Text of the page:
I mentioned my niece in yesterday’s post, and how much I love and miss her and her family. My great-nephew Baby J is almost 2 1/2 years old and is a clever and rambunctious child. He’s also very excited about the arrival of his baby sister, expected in early April.
Yesterday, my niece posted this in Facebook:
“(Baby J) was rubbing my belly and the baby kicked his hand. He got so pissed and said, “No kicka my hand (Baby M)!”
It seems he was very irate because everyone know you shouldn’t kick others. I predict much hilarity in their house in coming years as he makes the adjustment from “Baby” to “Big Brother.” Yes, I totally melted and started praying even harder that I’ll be able to see them soon.
Here’s a photo of Baby J, already loving on his sister.
For some reason, the potential impact of a concert-triggered migraine didn’t really occur to me until I was mired spinny and owie in a doozy at the They Might Be Giants concert earlier this year. While I was fine and happier than a newb geek has any right to be during Jonathan Coulton’s opening set, the much higher volume and lights sent me running from the venue for relief during TMBG. The horns certainly didn’t help. I was really bummed, since it was my first time actually making it to one of their shows and also because we were with friends Pat and Lisa, who we rarely get to spend time with.
Since then, I’ve been afraid to buy tickets to any shows. My recent heartbreak was newly found Metric playing in Richmond last month. My Scott Pilgrim Fangirl heart was broken at missing them (Their “Black Sheep” was performed by The Clash at Demonhead in the flick. Easily my fave song on the soundtrack.), but we couldn’t justify springing the dough for a show I might have to bail on.
My new heartbreak is the Linkin Park show in February. Their Hybrid Theory album literally catapulted me singing and screaming through a lot of rage and heartbreak at a dark time in my life. That album unsurprisingly resides on my “Perfect Album” list and I’ll always have a soft spot for them, regardless of what I think of their recent releases. The Projekt Revolution concert I went to in Fairfax, VA was a high-energy, face-twisting, lustful-singing-at-the-top-of-your-lungs show and I loved fangirling after the show when I met them. Yes, I told Mike Shinoda what the album meant to me and how it helped me in a wrenchingly cathartic way.
Not surprisingly, I’ve also had to show restraint with movies although it’s only been recent ones that have really triggered the symptoms in any notable way.
After viewing Scott Pilgrim vs. The World three times in the theater and once at home, I’ve yet to see the ending boss fight. The visual effects drive a spike through my brain and I have to close my eyes and cover them to negate them. Bummer, but not unexpected. Video games have reportedly caused seizures in people before, and the movie is pretty heavy with video game effects. I was disappointed that I was unable to view it at home, as I was sure that the smaller screen would help. I was wrong.
Seeing Harry Potter and the Deathly Hallows on the big screen last week hit me harder than I anticipated. It’s possible that the long day played a part in this, however. I was up at 6 a.m. and we went to the midnight-oh-one showing. There were a few scenes that were particularly harsh, the one where Harry departs Privet drive, one with Hermione and a snatcher in the woods, the battle in the Ministry and the ending battle. I was quite loopy after the end and needed to remain seated for a bit, and kindly Jett offered me her arm as we exited for stability.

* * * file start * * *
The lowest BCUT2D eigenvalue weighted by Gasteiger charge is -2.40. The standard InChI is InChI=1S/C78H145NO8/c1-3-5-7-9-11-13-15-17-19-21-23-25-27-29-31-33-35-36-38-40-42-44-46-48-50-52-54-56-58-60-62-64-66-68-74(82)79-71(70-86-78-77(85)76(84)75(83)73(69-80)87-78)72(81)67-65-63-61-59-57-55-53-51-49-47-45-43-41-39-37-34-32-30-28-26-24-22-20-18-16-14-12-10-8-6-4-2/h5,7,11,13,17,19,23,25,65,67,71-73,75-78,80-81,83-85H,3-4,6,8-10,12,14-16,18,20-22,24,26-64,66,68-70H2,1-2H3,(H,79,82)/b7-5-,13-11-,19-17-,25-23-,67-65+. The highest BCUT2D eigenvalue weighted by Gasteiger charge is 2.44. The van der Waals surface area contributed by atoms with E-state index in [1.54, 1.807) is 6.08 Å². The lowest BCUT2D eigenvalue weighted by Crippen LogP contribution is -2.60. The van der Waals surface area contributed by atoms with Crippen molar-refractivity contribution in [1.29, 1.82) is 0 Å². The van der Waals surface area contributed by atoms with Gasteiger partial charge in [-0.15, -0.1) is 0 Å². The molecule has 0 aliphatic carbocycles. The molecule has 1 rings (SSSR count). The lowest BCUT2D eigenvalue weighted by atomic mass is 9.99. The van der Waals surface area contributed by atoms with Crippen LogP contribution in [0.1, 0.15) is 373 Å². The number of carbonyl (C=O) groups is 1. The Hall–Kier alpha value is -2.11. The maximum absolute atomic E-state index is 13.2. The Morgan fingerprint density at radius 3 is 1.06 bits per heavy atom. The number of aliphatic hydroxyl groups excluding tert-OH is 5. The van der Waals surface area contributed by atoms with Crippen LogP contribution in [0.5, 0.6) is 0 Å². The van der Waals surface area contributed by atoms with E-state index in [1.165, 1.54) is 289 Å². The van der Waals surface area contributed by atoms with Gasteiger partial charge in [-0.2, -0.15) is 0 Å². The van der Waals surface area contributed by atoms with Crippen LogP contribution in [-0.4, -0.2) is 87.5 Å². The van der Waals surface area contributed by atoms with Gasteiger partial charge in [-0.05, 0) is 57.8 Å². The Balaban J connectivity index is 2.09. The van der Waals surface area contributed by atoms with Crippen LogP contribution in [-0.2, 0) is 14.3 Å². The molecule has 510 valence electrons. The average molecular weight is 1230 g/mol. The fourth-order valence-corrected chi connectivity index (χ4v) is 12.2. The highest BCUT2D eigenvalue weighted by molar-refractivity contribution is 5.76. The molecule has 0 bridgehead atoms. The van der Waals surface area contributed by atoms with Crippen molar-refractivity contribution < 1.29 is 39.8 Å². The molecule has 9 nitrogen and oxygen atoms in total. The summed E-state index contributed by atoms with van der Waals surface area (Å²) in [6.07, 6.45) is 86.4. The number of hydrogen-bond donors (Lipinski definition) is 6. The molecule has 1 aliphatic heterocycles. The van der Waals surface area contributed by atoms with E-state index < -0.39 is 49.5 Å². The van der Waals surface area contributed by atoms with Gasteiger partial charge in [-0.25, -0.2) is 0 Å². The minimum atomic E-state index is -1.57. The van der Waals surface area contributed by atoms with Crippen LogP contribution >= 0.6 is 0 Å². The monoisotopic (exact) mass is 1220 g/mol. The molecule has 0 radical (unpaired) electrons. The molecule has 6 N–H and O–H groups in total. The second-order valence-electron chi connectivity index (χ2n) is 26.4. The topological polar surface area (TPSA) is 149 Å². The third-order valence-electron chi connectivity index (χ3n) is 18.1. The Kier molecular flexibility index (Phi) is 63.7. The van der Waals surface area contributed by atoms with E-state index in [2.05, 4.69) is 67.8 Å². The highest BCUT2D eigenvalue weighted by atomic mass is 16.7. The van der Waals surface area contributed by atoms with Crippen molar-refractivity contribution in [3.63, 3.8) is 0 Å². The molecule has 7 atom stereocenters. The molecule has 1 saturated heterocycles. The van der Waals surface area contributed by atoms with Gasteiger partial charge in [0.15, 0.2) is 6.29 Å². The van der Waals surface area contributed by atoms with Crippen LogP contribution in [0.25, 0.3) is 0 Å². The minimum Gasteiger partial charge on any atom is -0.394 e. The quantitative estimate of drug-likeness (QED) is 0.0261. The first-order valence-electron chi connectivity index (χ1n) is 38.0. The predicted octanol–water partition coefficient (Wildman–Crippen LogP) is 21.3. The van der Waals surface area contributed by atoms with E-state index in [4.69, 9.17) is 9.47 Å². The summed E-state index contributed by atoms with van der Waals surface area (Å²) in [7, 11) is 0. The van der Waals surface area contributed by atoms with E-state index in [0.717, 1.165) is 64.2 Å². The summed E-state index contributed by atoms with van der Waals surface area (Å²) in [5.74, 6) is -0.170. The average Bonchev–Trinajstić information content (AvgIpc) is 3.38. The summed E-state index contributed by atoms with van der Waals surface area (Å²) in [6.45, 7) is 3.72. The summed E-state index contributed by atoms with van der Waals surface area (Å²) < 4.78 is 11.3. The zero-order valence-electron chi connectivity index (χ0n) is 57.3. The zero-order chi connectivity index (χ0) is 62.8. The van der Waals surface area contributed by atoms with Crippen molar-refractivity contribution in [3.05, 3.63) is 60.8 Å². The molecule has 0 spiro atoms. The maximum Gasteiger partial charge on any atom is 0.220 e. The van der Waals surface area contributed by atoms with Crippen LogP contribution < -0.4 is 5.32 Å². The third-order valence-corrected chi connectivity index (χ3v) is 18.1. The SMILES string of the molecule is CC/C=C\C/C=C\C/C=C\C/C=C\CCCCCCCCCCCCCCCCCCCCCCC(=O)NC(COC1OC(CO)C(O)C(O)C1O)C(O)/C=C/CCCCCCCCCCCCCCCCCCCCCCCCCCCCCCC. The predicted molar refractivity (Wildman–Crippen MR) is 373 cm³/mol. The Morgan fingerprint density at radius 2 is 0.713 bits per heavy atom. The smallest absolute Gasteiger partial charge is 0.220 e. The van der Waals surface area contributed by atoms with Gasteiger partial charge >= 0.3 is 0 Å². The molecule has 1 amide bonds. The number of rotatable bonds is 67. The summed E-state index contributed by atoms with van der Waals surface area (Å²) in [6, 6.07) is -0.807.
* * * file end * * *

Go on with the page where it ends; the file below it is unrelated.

I’ve already reduced my video game time, especially those that have a 3D effect. There have also been nights were I’ve had to log off of Lord of the Rings Online because of dizziness when navigating the Misty Mountain trails, among other things. But these don’t surprise me as much as concerts or movies since they are far more immersive.
I now have to stop and make a concerted effort to evaluate the possible effects, and even carry ear plugs with me, as I did the night of the Geek Radio Daily Pub Crawl and Chooch’s band practice the other night. Although so far it’s only been the visual inputs that trigger dizziness, both the visual and the audio can trigger the migraines.
Saturday was a rarity for us. Although we know lots of people with short ones, spending an entire day with babies is not a common occurrence for us. We spent the afternoon at a birthday party for the two year old daughter of dear friends, and there were two other adorable wee ones in attendance. Watching them laugh, play, fuss, fight over toys and then laugh again is something that will lift 20 years from your age as you giggle at their antics and try to keep up.
In the evening, we were with two other adorable babes as they grinned, giggled and danced the night away.Wave after wave of miniature cuteness from the day carried me away to the point that I looked at Chooch and said, “Really? We’re done having kids?” He gave me a suspicious look as he said, with much finality, “Yes.”
I was as surprised as he was at my question, but the feeling passed as I reminded myself that we made that decision long ago in the hopes of better providing for the children we already have from previous marriages. It was the right decision, especially with the weird medical stuff we’re going through right now and the added difficulty of having our three boys all living so far from us. I’m sure that my constant missing of them contributed to my brief baby craving, and no matter how much time I spend with other people’s kids, it just doesn’t soothe that longing. If anything it makes it more poignant.
No whining – this is my life and I’ve got much to be thankful for, including the health and happiness of the three magnificent young men in my life and heart. Everything else is gravy.